At breakfast I edited my blog entries and set up a useful travel hack. I emailed myself exact addresses I’ll need for that day, so I can quickly copy and paste into Uber. I made sure to download that email before leaving the hotel’s Wi-Fi. The Hermitage was closed on Mondays, so I eased into the might and splendor of Imperial Russia.
I walked to St. Nicholas church, that baroque orthodox beacon of beauty with the golden domes and crosses.
As I entered, a mass was being sung a capella. I bought and lit seven slender tapers and took those moments to calm and focus my thoughts on something greater than myself. When I’m traveling, I’ll open any church door in hopes of finding art, and while I’m there, say my prayers. I lit candles for family, friends and myself. I need divine intervention to keep from being obnoxiously self-righteous when other tourists ignore the No Photographs or Video signs.
There were half a dozen ladies cleaning and dusting, policing candles, keeping a sharp eye on tourists. Women so small I could have mistaken them for children. They barely had to duck to walk under the swagged chains set up as barriers to separate the congregants from visitors. One lady in a kerchief and apron vigorously polished silver in the hall by the stairwell. Ceaseless communal effort, like devotionally inclined bees. The air smelled like honey and wax and layer upon layer of incense. Intensely sweet and spicy and musky.
The congregation stood on the other side of the chain, closer to the chanting and altar, but in no visible pattern or order. I couldn’t see any pews or chairs. During the service the priest prostrated himself many times, full length and face down on the floor. A tall, fashionable woman in jeans and boots did the same. A young woman with a toddler passed by me, ducked under the barrier chain and walked over to an icon of the virgin. She picked up her little boy and held him as he carefully lit and placed a candle in a round brass candle stand. You could see he was accustomed to having an active place in this spiritual community, one in which he was lifted, raised up, and he added to the light.
I left feeling better than when I arrived.
From there, it was an easy stroll to the Yusupov Palace. There was one line for the entry ticket, another for the coat check, a third for the audio guide, but then I was free to wander to my heart’s content. Though lady guardians firmly insisted I visit rooms in order on my first pass, they had no problem with backtracking. I noticed this in Prague too, the insistence on seeing every comer, in order. At the Yusupov I was between a large Russian tour group and Indian gay couple and an American tour group, trooping from one gorgeous, sumptuous, ornate room to the next.**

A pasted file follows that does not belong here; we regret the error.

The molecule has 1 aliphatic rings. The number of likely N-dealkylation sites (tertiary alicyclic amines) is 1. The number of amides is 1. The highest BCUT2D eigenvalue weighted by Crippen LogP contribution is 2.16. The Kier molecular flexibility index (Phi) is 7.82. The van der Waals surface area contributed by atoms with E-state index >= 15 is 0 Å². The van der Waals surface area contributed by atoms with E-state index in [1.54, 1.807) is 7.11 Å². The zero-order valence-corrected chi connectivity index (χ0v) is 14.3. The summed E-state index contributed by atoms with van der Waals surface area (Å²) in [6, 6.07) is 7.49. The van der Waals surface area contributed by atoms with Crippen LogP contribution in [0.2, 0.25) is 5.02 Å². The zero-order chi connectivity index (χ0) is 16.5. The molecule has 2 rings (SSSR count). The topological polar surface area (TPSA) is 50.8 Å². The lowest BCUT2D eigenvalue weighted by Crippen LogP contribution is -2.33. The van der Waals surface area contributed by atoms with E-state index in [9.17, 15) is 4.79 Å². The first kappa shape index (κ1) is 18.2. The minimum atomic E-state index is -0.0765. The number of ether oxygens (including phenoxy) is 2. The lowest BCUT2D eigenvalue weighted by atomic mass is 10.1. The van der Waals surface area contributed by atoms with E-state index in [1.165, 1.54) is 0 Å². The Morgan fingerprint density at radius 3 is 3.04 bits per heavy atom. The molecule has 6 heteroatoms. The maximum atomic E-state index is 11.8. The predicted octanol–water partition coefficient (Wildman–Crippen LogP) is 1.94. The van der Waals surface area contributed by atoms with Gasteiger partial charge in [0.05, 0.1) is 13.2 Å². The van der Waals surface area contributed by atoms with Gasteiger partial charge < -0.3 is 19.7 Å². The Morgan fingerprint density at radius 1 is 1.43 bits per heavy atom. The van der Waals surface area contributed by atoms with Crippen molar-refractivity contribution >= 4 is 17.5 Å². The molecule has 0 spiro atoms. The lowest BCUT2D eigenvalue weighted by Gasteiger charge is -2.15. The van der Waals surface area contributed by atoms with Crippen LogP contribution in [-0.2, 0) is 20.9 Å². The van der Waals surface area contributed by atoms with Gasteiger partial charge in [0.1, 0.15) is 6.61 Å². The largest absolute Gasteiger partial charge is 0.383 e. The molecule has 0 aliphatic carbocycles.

I loved the library with its secret safe that protected letters of Puskin not rubles.
The ballroom was empty except for a massive chandelier, but you could imagine the musicians tuning up, the swirl of skirts and dash of uniforms, the heat and chatter, the flicker and drip of dozens of candles burning over it all. Former residents were known for wealth and beauty.
I was particularly taken with the luster of pear wood furniture.
Blue bedroom to dream in.
Red room to entertain a small company of close friends.
I didn’t forget to look up.
While I was looking up, I heard this coming from the theater (yes, they have a theater. it’s a palace, yo.)
Lunch was at the nearby restaurant The Idiot, which takes its name from the eponymous Dostoyevsky story. Visually, it’s a worn leather book of place, stitched together from little odd shaped rooms filled with discarded Victorian furniture, dark pattered floral wallpaper, and a clutter of books, paintings and framed photographs. I ordered pumpkin soup and the server plonked down bread, cutlery, and complimentary shot of vodka. Um, nyet, I said, but complimentary tea would be welcome. I didn’t get any tea and the food wasn’t great either.
On the walk back, I noted that many bridges had their personal sphinxes and lions guardians.
I could hardly sleep for thinking about the Hermitage.
**this was before I saw the Winter Palace. Now I realize they were just making a modest effort. Though, gotta say, the Yusupov family, an older and richer dynasty than the Romanovs, had perhaps better taste. Decor shock and awe may be good political move, but it’s got to be a bitch to live with. I needed Oakleys for some of those rooms.